Price returned from his injury at home against the Ottawa Senators on March 15, when the Canadiens erased a 4-1 deficit in the final 3:22 of regulation to win 5-4 in overtime. Montreal had a game a day later on the road against the Buffalo Sabres and coach Michel Therrien decided to leave Price at home to recover.
Instead of going with Budaj, Therrien chose to start Tokarski and was rewarded with a 29-save shutout in a 2-0 win, the first NHL shutout of Tokarski's career.
Fast-forward two months and Therrien was faced with the same decision for Game 2 of the Eastern Conference Final at Bell Centre on Monday (8 p.m. ET; NBCSN, CBC, RDS) with the New York Rangers leading the best-of-7 series 1-0.
Granted, this is nowhere near the same situation as a late-season game in Buffalo, but perhaps Therrien's call March 16 was an indicator of what was to come Monday.
According to multiple reports, Therrien has chosen to go with Tokarski.
With Price lost for at least the duration of the series, the decision facing Therrien ahead of Game 2 was not an enviable one.
Budaj has been Price's backup all season, and one might have guessed that would put him in the driver's seat to start Game 2. However, his playoff history is quite weak.
In seven career playoff games with the Colorado Avalanche and the Canadiens, Budaj is 0-2 with a 5.13 GAA and .843 save percentage. He has allowed 10 goals on 39 shots (.744 save percentage) in three playoff games with the Canadiens.
Then there's Tokarski, who never has played in an NHL playoff game and has 10 regular-season starts under his belt. But he has a solid history as a big-game goalie.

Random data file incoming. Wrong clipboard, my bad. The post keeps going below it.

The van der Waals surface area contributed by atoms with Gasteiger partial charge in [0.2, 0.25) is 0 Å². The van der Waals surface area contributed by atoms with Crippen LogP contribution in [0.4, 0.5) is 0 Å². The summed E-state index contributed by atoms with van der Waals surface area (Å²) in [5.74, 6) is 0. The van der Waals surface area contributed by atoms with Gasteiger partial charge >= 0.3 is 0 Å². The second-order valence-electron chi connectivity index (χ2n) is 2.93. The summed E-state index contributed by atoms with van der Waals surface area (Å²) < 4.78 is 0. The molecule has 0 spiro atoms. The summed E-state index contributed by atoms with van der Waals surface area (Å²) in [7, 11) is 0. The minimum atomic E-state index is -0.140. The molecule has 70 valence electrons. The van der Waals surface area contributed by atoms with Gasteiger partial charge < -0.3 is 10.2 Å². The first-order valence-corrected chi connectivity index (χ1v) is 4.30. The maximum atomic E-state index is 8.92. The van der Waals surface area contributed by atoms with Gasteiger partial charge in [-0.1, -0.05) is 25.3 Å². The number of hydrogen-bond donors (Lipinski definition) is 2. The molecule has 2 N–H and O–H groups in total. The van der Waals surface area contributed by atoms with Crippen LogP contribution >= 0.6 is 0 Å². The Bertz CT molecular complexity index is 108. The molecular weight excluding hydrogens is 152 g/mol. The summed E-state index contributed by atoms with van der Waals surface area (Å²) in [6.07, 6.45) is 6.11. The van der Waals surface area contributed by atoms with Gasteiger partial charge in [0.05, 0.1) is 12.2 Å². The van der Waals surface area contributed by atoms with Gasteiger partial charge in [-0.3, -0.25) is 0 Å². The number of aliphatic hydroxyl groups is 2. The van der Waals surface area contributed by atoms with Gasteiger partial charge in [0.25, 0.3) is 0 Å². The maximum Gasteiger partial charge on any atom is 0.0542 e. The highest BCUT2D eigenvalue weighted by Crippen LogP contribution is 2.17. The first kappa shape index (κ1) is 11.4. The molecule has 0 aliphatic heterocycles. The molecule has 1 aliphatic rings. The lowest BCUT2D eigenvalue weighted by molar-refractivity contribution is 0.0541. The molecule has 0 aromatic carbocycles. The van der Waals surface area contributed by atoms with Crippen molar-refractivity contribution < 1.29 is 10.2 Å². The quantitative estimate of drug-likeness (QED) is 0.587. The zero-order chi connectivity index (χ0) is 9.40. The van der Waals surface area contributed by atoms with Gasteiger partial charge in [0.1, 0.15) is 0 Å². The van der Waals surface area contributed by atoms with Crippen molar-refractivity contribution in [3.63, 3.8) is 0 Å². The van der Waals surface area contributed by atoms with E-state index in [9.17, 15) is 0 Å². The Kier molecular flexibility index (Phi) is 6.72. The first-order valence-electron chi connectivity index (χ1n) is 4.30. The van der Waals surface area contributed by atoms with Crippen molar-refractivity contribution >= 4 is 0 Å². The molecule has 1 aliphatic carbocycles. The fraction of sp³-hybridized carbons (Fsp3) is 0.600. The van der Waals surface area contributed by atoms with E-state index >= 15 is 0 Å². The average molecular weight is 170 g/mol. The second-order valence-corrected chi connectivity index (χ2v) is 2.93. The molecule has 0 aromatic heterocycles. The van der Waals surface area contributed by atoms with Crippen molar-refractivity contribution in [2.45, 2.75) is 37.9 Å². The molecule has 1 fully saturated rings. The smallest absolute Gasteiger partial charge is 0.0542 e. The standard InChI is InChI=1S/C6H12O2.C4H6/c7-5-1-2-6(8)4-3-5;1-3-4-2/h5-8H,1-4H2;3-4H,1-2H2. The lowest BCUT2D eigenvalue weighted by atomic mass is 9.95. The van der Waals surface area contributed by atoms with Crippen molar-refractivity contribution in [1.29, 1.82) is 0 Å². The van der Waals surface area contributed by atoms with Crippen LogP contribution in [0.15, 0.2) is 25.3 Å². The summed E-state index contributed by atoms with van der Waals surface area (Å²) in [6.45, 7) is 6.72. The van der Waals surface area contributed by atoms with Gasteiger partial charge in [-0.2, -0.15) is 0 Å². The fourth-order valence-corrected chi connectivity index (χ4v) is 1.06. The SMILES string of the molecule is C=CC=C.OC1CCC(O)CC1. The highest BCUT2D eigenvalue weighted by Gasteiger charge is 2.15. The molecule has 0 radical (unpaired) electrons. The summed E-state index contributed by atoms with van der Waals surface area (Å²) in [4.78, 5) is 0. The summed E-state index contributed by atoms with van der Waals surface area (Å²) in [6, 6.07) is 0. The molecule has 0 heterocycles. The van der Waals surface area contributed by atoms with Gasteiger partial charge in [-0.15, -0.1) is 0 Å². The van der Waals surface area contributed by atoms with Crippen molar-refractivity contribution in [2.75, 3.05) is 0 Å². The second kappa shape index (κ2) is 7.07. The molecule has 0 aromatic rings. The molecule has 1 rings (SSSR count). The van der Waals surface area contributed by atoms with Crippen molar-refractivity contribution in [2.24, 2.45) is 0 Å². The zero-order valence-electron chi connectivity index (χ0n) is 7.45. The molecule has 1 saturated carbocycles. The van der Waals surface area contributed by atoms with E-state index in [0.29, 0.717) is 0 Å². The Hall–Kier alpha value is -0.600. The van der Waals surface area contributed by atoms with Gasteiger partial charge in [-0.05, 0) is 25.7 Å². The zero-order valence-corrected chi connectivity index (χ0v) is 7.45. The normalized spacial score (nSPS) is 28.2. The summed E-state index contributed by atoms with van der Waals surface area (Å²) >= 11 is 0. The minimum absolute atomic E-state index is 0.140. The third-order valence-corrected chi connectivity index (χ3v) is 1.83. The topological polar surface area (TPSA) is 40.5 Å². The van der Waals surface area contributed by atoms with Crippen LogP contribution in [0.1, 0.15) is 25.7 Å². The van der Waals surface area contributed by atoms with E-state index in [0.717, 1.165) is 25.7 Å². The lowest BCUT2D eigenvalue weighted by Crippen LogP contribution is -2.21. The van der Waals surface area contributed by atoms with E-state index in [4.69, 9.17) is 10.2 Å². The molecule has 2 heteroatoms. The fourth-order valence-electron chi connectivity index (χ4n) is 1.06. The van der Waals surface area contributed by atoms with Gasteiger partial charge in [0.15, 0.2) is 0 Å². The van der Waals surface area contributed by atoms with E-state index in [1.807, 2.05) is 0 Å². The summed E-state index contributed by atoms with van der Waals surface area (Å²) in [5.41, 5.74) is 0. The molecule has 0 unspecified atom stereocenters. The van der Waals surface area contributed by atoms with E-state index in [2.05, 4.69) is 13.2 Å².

Tokarski was the MVP of the 2008 Memorial Cup when he helped lead the Spokane Chiefs of the Western Hockey League to the championship, making 53 saves in a hostile environment in the final to defeat the host Kitchener Rangers of the Ontario Hockey League.
Tokarski was the starting goaltender for Canada the following season at the 2009 IIHF World Junior Championship and helped that team win the gold medal, stopping 39 of 40 shots in a 5-1 win against Sweden in the championship game.
Tokarski also has 20 games of AHL playoff experience, including 14 in 2012 to help lead the Norfolk Admirals to the Calder Cup. In those 14 games, he went 12-2 with a 1.46 GAA and .944 save percentage.
Therrien has apparently decided to go with the big-game pedigree of Tokarski over the veteran poise of Budaj.
It has come to this for the Canadiens.
|PETER BUDAJ||DUSTIN TOKARSKI|
NHL experience: 296 regular-season games in nine seasons; 124-107-36, 2.76 GAA, .903 save percentage
This season: 24 games, 10-8-3, 2.51 GAA, .909 save percentage, one shutout
Stanley Cup Playoff experience: 7 games, 0-2, 5.13 GAA, .843 save percentage
Why he should start: An experienced veteran, Budaj should be poised to handle the enormous pressure facing him and the Canadiens in the series. He's a very popular player in the Canadiens dressing room and the team likely would rally around him.
NHL experience: 10 regular-season games in three seasons; 3-3-1, 2.93 GAA, .902 save percentage
This season: Three games, 2-0-0, 1.84 GAA, .946 save percentage, one shutout
Stanley Cup Playoff experience: no games
Why he should start: With a sparkling championship pedigree, what Tokarski lacks in NHL experience he compensates for with a solid track record of winning. He also would be an unknown commodity to the Rangers, a serious curveball at this stage of the playoffs.